Stewart Jones, a keen garlic grower from Mansfield Woodhouse in Nottinghamshire, shares how he grows his garlic crop on his plot on the Kingsley Allotment site.
He only grows softneck garlic varieties because of their better keeping qualities along with some Elephant Garlic. He’s currently growing 200 garlic plants made up from: Vallelado, Provence White, Iberian and Early Purple White along with 24 plants of Elephant Garlic.
Seed Saving Garlic
He retains the best of each years crop to provide the seed for the following season. He says
In the last 5 years I have only replaced the odd variety and only if my own crop has started to diminish in size and quality.
Allium Leaf Miner
The site has for some years been plagued with Allium Leaf Miner which attacks garlic just as much as onions hence he grows garlic under protective netting. He supports the net with canes on each side and completely weighs it down with bricks on either side. He does this as the construction has to withstand the winter winds and snow. If there is heavy snow he will remove as much as possible to lighten the pressure on the net.
Growing under netting will also moderate harsh weather, reducing wind speed which will reduce wind chill.
Stewart retains the best of the current years crop to set again the very last week in October. Usually he follows the potatoes which will have been manured and the soil well cultivated.
Because he’s growing under netting, he leaves a space between rows to crawl down and cultivate the crop and to plant out his Longor Shallots (usually 1st April) under the net.
He keeps the crop weed free and feeds with a handful of sulphate of potash around each 3 of 4 plants which is raked into the soil with a hand rake when he plants out shallots on 1st April. Remember, he has to use a hand tool as he’s crawling under the netting.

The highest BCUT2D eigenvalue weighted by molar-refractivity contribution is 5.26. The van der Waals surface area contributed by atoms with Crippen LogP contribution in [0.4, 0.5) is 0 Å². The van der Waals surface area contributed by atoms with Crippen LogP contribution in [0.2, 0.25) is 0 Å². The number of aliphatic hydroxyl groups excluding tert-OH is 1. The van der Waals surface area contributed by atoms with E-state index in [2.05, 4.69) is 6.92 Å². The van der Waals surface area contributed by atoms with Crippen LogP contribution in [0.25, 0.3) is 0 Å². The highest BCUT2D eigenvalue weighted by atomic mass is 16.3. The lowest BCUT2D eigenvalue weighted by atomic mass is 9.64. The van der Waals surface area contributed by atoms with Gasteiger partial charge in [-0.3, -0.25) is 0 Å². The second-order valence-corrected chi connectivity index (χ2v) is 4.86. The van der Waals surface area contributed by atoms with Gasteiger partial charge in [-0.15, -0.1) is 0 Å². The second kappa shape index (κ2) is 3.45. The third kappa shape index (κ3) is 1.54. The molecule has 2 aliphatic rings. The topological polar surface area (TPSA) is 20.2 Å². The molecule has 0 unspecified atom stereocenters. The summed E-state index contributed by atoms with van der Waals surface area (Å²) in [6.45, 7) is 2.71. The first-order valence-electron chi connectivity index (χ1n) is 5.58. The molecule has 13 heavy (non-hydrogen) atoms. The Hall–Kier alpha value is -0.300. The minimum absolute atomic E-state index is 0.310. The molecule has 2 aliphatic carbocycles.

The netting remains on until May when it’s taken off to be used on the Brussels sprouts. Stewart feels the netting also helps to protect the garlic against rust although he inevitably has to spray for rust once the net is off, depending on the climate conditions at the time.
Stewart makes the point that keeping the crop watered is important. He’s located in a dryer area of the country, east of the Pennines. He gets less than 700 mm per annum of rain. For comparison, here in North Wales we get around 1150 mm per annum of rain.
He stops watering around mid-June, roughly a month before harvesting the crop in mid-July.
Finally he says
Although my wife, friends and family use a terrific amount of garlic I intend to reduce October 2019 settings by one or maybe two rows as I am trying my best to grow show onions and although I have a similar net for my maincrop of onions I need the extra space.
I suspect someone is going to have a few red (winner) cards at the shows next year!